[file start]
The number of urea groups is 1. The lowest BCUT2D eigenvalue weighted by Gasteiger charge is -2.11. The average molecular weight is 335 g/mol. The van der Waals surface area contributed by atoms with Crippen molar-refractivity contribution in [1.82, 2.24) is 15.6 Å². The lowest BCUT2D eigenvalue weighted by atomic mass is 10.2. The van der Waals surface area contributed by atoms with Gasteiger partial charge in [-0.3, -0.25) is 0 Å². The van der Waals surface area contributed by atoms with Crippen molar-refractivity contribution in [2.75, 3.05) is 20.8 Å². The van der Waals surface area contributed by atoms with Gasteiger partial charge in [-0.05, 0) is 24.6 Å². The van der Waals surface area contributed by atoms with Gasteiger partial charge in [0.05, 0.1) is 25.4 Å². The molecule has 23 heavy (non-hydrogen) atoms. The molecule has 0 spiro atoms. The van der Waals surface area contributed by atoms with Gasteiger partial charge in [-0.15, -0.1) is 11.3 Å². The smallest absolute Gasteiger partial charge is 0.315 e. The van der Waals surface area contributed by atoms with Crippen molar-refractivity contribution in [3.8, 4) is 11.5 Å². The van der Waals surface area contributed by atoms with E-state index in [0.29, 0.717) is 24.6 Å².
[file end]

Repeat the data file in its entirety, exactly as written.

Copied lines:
The number of urea groups is 1. The lowest BCUT2D eigenvalue weighted by Gasteiger charge is -2.11. The average molecular weight is 335 g/mol. The van der Waals surface area contributed by atoms with Crippen molar-refractivity contribution in [1.82, 2.24) is 15.6 Å². The lowest BCUT2D eigenvalue weighted by atomic mass is 10.2. The van der Waals surface area contributed by atoms with Gasteiger partial charge in [-0.3, -0.25) is 0 Å². The van der Waals surface area contributed by atoms with Crippen molar-refractivity contribution in [2.75, 3.05) is 20.8 Å². The van der Waals surface area contributed by atoms with Gasteiger partial charge in [-0.05, 0) is 24.6 Å². The van der Waals surface area contributed by atoms with Gasteiger partial charge in [0.05, 0.1) is 25.4 Å². The molecule has 23 heavy (non-hydrogen) atoms. The molecule has 0 spiro atoms. The van der Waals surface area contributed by atoms with Gasteiger partial charge in [-0.15, -0.1) is 11.3 Å². The smallest absolute Gasteiger partial charge is 0.315 e. The van der Waals surface area contributed by atoms with Crippen molar-refractivity contribution in [3.8, 4) is 11.5 Å². The van der Waals surface area contributed by atoms with E-state index in [0.29, 0.717) is 24.6 Å².